Easter Sicilian Recipes: Cassate Siciliane

There are so many different Easter recipes in Sicilian cuisine: pastieri, lamb mpanate,  Cudduredde, also know as 'Pupi cu l’ova’ or ‘Palummeddi’, a sweet smal lamb made of marzipan and pistachio,  the cassata and the cassatelle, or cassatine, which I am presenting here. 

The name itself - cassata - can be traced back to the Arab word quasa'at, which means 'bowl' or the shape of cacio cheese with reference to its round drum-like shape. It makes perfect sense considering that the 'cassateddi' are a sort of bread container filled with ricotta cheese.

But what is the difference between a Cassata and the Cassatelle?

These two Sicilian desserts linked to Easter,  share a similar name and the main ingredient, ‘ricotta cheese’ , but are very different and can offer the perfect example of the dichotomy of Sicilian cuisine where, on the one hand, you have elaborated dishes enjoyed in aristocratic homes, where the chefs (or monsù as they were known in Sicily - a distortion of the French monsieur) tried to outdo each other, and on the other hand, simple peasant cooking, where people tried to make the best of basic ingredients. The famous Cassata Siciliana is a rich, colourful dessert made with a pan di Spagna (a sponge cake) and sweet ricotta cheese with chocolate chips, then covered with marzipan, a sugar glaze and candied fruit.  Its simpler friend,  'the cassatella', or cassatina di Pasqua, is a simple bread-like case made with semolina flour and filled with sweet ricotta flavoured with lemon zest.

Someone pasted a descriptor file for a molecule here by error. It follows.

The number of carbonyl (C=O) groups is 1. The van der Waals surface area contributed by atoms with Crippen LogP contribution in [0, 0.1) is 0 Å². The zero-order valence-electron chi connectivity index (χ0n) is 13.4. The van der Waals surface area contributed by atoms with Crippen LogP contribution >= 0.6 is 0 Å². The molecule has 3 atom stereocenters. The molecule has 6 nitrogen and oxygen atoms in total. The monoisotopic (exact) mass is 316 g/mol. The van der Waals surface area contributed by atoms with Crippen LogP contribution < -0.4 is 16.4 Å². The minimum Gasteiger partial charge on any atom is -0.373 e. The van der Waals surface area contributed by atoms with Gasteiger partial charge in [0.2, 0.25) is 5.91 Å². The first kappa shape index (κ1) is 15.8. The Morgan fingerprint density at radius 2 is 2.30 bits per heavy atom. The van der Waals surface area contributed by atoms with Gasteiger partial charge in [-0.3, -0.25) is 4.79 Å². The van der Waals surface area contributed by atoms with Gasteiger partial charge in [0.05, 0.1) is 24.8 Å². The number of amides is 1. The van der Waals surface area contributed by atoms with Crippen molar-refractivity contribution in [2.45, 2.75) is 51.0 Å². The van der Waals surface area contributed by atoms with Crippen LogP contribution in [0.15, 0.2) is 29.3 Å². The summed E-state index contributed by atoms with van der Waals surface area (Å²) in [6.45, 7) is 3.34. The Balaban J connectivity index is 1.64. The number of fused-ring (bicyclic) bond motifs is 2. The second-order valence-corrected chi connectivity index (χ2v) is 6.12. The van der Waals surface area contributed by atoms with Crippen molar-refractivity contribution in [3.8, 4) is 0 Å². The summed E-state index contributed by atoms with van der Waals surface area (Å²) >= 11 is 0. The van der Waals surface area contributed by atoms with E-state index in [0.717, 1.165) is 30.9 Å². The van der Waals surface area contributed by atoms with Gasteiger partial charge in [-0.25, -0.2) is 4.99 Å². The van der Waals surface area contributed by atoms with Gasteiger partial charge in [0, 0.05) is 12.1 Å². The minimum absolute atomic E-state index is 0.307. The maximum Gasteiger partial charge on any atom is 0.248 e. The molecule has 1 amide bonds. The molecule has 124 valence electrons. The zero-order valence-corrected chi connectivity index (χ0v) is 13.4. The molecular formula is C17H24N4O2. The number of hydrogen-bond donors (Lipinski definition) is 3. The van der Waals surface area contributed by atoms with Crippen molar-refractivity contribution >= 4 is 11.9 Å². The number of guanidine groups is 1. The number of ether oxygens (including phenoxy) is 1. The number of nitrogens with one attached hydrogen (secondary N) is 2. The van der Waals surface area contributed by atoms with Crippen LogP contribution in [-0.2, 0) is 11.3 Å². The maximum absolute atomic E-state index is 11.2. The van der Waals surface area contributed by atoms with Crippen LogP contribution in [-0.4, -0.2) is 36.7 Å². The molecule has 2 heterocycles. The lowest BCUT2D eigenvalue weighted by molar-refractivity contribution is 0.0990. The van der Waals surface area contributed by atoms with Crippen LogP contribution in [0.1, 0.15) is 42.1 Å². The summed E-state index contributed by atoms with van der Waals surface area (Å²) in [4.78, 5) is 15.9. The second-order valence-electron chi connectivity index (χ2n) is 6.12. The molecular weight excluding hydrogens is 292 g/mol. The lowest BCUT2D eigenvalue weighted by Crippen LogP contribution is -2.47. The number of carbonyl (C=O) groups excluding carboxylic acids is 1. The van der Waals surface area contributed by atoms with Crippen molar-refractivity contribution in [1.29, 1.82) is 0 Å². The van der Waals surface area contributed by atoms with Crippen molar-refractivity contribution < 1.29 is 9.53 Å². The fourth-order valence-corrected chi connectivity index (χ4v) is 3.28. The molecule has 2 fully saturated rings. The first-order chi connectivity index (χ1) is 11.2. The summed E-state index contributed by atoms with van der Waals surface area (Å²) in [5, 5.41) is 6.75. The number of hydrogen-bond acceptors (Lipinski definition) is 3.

The key to a successful cassata is top quality ricotta, while the challenge for the person preparing it is managing to construct the casings - a fun experience that can be enjoyed by everyone in the family.

In my grandmother’s notes, as you can see in the pictures above, you find just the ingredients, I have added the process and halved the quantities as I am assuming you will not be making them as she used to cook for the extended family, plus friends and neighbours, nuns and monks as she used to.  



500g hard wheat flour
2 eggs
50g sugar
1 pinch of salt
40g lard or olive oil
5g brewers yeast
Water at room temperature

Ricotta Filling

500g of ricotta
175g of sugar
Lemon zest of 1 lemon 
Cinnamon powder

How to make:

Sift the flour and make a well in the centre, dissolve the yeast in half a glass of lukewarm water and place in the middle of the flour with the lard or olive oil (olive oil gives a slightly crunchier end result while lard gives a softer dough), two bitten eggs and mix well together. 

Depending on the humidity in the room, it might be necessary to add a little water until you get a nice, consistent and slightly bouncy feeling to the dough. Allow the dough to rest for about 30-45 minutes.

While the dough is resting mix the ricotta with the sugar and lemon zest. You need to amalgamate all three quite well, especially the sugar and ricotta. However, if you get a slightly grainy texture that is ok.

The next step is to create the casings for the cassata. First, roll out the dough to about 1 - 1/2 cm thickness. Cut out the base of the cassata using a small dish, with a diameter of about 13/14 cm or smaller, then pinch the edges of the dough to form a star-shaped shell. Once you have the casings ready you are done!

Fill the casings with the ricotta mix and place it in a pre-heated oven for 10-15 minutes at 200C°. To serve sprinkle with cinnamon.


Written on
March 30, 2018